Selenium (Se) is an essential trace element that regulates various cellular processes. Se is present at the active site of diverse antioxidant enzymes such as glutathione peroxidases (GPxs) and thioredoxin reductases; therefore, supplementation with Se improves the antioxidant status when ROS are overproduced in oxidative stress-related diseases [16, 17]. In addition, increasing evidence suggests that Se maintains genome integrity by activating the DNA repair pathways [18, 19]. For instance, pretreatment with low doses of Se protects against ultraviolet-induced genotoxicity . Proteomic analysis revealed that both inorganic and organic Se increased the expression of ubiquitin-conjugating enzyme E2 (UBE2K) in colon cells . An interaction between UBE2K and BRCA1 is a prerequisite for the synthesis of Lys48-linked polyubiquitin chains . Through this mechanism, BRCA1 induces the ubiquitination and degradation of RNA polymerase II and cyclin B, and plays a role in homologous recombination during DNA repair [22, 23]. Based on these findings, we hypothesize that Se promotes DNA repair by activating the UBE2K-BRCA1 pathway in HSCs/HPCs upon exposure to CoNPs. Thus, this study aims to elucidate the mechanism by which Se attenuates CoNP toxicity in HSCs/HPCs.
Materials and Methods
Isolation of human CD34+ HSCs/HPCs from cord blood
Human cord blood samples were collected from umbilical cord blood vessels present in the placentas of full-term infants at the Affiliated Hospital of Nantong University (Nantong, China). Informed consent was obtained from the mothers, and the study was approved by the Ethics Committee of the Affiliated Hospital of Nantong University. Mononuclear cells were separated from cord blood via density gradient centrifugation (Ficoll-Paque™ Plus, GE Healthcare, Uppsala, Sweden). Subsequently, CD34+ HPCs were isolated using the EasySep® Human CD34 Positive Selection Kit (Stem cell Technologies, Grenoble, France) according to the manufacturer’s guidelines.
Isolation of rat CD34+ HSCs/HPCs from bone marrow
The femurs and tibia of rats were dissected with scissors at the joints of both ends. The marrow cavity was washed repeatedly with the Dulbecco’s modified Eagle’s medium (DMEM; GIBCO, Shanghai, China). An 18-gauge needle was gently passed through the marrow cavity to obtain dissociated cells. The cells were used to isolate mononuclear cells and CD34+ HSCs/HPCs using the methods described above. All the animal studies were approved by the ethical commission of the Affiliated Hospital of Nantong University.
Ex vivo expansion of CD34+ HSCs/HPCs
Purified CD34+ HPCs were cultured in DMEM supplemented with 10% fetal bovine serum (GIBCO). Recombinant cytokines, including stem cell factor, Flt-3 ligand, and thyroperoxidase were purchased from Stem Cell Technologies (Vancouver, BC, Canada) and were used at concentrations of 100 ng/mL. The cells were incubated in a fully humidified incubator at 37° C in an atmosphere containing 5% CO2.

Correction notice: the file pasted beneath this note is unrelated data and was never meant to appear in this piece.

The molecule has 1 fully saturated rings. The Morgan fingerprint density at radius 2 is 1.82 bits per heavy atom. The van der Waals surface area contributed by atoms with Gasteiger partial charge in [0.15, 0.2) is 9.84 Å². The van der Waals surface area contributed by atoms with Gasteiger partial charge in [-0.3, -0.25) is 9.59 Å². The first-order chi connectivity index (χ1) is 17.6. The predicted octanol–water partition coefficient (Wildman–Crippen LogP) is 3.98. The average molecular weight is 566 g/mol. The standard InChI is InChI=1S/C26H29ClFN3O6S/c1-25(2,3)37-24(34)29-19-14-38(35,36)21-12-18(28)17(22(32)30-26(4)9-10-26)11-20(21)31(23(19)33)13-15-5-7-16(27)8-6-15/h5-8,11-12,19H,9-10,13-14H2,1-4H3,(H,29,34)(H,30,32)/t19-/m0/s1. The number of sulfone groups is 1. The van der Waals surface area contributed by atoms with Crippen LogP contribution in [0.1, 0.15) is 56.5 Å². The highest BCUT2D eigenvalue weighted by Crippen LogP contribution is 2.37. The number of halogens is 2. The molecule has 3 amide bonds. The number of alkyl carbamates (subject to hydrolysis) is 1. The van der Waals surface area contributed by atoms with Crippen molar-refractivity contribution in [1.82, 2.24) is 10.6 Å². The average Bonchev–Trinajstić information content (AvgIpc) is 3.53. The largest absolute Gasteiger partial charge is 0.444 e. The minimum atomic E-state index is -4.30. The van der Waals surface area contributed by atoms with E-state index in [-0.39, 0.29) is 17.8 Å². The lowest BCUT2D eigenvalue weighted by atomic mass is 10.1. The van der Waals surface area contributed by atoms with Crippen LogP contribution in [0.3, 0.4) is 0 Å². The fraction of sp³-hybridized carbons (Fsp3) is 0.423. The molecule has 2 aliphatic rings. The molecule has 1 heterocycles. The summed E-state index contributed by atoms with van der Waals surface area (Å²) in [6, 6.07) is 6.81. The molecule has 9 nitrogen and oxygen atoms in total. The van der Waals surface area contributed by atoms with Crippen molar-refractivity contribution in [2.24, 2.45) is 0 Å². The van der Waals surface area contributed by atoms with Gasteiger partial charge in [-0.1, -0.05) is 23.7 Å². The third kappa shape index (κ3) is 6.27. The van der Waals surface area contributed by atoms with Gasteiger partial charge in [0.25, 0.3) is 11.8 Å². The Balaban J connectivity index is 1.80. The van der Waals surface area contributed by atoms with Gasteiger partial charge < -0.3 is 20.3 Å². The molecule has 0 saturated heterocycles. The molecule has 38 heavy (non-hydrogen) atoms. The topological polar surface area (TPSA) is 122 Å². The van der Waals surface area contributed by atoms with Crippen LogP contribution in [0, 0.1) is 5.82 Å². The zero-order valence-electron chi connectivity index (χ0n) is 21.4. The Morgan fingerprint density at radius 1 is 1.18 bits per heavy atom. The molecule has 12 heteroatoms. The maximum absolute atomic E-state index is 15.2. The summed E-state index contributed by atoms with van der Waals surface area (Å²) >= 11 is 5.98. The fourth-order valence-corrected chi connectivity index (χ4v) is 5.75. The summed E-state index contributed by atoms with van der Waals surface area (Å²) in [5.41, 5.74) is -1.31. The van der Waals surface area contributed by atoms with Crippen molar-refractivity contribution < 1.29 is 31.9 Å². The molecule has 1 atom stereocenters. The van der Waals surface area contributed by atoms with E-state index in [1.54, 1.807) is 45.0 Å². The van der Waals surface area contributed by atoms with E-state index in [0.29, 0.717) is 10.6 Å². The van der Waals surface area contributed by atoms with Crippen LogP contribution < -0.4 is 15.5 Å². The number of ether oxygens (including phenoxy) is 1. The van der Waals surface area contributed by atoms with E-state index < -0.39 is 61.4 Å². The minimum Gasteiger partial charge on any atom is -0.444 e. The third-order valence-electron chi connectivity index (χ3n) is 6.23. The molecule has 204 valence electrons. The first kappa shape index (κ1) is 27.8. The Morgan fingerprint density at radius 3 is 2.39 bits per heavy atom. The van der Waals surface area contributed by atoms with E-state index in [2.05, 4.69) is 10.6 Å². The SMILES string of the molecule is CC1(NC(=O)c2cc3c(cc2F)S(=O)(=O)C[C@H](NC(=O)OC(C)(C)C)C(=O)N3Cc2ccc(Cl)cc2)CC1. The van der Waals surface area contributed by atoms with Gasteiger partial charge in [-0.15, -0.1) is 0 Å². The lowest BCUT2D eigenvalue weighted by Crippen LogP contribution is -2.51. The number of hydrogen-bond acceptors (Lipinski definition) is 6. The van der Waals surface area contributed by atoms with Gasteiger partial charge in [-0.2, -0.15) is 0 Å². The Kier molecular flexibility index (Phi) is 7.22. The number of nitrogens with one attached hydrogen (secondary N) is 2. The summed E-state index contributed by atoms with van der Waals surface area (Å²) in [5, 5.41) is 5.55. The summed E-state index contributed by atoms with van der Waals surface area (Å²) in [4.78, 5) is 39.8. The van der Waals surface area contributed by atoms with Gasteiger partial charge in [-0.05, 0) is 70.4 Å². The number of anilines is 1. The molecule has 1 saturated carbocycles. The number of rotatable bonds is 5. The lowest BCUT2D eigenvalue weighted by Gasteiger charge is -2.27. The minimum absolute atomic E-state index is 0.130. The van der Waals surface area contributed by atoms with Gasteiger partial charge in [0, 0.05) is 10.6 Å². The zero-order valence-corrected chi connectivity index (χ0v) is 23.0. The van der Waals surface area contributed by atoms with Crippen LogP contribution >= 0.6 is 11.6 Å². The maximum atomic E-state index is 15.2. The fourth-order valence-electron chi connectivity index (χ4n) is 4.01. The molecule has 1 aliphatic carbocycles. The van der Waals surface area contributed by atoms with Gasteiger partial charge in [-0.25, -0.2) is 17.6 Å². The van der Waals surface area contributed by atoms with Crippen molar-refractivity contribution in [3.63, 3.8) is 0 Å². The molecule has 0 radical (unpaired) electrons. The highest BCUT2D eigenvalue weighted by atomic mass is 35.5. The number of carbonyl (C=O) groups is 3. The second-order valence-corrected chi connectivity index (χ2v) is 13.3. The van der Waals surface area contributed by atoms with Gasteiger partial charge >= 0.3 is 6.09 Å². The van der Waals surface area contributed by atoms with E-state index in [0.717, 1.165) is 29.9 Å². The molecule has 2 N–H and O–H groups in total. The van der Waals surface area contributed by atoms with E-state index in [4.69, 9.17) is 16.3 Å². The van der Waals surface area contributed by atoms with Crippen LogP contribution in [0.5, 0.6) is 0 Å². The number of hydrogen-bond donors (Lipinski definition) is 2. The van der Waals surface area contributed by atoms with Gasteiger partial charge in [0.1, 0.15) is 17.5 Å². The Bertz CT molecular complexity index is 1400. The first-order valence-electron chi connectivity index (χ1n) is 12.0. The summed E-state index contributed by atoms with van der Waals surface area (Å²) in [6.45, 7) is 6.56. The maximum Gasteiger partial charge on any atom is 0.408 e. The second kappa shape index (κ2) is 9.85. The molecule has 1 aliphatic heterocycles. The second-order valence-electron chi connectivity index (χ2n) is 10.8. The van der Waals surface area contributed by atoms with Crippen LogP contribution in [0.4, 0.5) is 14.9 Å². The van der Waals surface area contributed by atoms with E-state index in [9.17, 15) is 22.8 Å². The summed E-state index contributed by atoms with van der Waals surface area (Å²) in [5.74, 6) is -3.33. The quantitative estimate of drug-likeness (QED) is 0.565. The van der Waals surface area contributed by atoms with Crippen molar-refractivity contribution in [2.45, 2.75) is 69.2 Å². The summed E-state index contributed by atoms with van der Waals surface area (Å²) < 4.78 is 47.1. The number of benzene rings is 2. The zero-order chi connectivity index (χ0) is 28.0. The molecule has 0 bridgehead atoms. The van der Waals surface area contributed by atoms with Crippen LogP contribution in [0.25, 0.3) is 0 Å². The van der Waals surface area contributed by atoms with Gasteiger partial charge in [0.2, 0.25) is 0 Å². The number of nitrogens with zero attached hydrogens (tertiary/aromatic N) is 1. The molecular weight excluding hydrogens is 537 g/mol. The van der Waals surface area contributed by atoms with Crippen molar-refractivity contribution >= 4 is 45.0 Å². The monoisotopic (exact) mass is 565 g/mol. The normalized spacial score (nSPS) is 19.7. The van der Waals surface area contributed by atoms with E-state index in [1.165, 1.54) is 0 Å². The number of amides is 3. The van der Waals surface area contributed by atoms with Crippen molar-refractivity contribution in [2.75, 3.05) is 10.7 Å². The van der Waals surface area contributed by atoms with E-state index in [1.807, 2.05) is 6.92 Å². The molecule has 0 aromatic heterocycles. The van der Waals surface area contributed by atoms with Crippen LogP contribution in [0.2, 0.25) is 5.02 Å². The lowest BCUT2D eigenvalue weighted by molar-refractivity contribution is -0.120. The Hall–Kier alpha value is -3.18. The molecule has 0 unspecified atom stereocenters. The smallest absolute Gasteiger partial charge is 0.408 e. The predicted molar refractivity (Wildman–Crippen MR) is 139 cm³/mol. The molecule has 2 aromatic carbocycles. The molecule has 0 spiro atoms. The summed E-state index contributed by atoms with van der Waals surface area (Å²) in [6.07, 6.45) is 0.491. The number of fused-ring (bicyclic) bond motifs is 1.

Preparation of cell medium containing CoNPs
CoNPs (50–200 nm) were purchased from Fluka Chemical (Seltzer, Germany). CoNPs were weighed and depyrogenated at 189° C for 90 min in glass vials. Dry sterilized NPs were resuspended by drop-wise addition in the culture medium and immediately mixed by vortexing. The NPs were then sonicated in a bath sonicator for 15 min using an ultrasonic oscillator (Ningbo Sklon Lab Instrument; Shanghai, China). Vortexing and sonication were repeated before the treatment of cells with NPs in each experiment.
Based on the results from our pilot experiments, CoNP concentrations ranging from 0‒1000 μM were used. Human and rat CD34+ HSCs/HPCs were cultured in medium containing CoNPs. Various concentrations of Na2SeO3, selenomethionine (SeMet), and selenocysteine (SeCys) were added to the cells 15 h before CoNP treatment to determine their protective effects. Cells underwent all measurements 24 h after the treatments.
H2O2 was purchased from Sigma-Aldrich (Shanghai, China), and 1 μM was added to the cells to neutralize the anti-oxidative capacity induced by SeMet. An inhibitor of mutated ataxia telangiectasia (ATM) and Rad3-related (ATR), CGK773, and an activator of hypoxia inducible factor (HIF)-1α, dimethyloxalyglycine, were purchased from Selleck Chemicals (Shanghai, China). Cells were treated with CGK773 (200 nM) and dimethyloxalyglycine (5 μM) to suppress ATM/ATR and stimulate HIF-1α signals, respectively.
BRCA1, UBE2K, and HIF-1α were knocked down by transfecting cells with small interfering (si)RNA-BRCA1, siRNA-UBE2K, and siRNA-HIF-1α, respectively. These siRNAs were synthesized by GenePharm (Shanghai, China). All siRNAs and the scrambled siRNA (a non-targeting siRNA) were transfected into cells using a Lipofectamine 2000 kit (Invitrogen, Carlsbad, CA, USA) following the manufacturer's protocol. For overexpression of UBE2K, the coding region was cloned into the enhanced green fluorescent protein plasmid-C1 vector (GenePharma) to construct an overexpression vector. Lipofectamine 2000 was also used in the transfection of this vector.
3-(4,5-Dimethylthiazol-2-yl)-2,5-diphenyltetrazolium bromide (MTT) assay
The viability of CD34+ HSCs/HPCs was assessed using the MTT assay. CD34+ HPCs were plated into 96-well culture plates (5 × 103 cells per well). After the above-mentioned treatments, 100 μL of MTT solution (1 mg/mL) were added to each well and the cells were further incubated for 4 h at 37° C. The MTT solution was then removed and 150 μL of dimethyl sulfoxide was added to the cells to solubilize the formazan crystals. Optical density was measured at 570 nm using a microplate reader (BioRad, Hercules, CA, USA) and correlated with cell viability.
Flow cytometric assessment of apoptosis and cell cycle analysis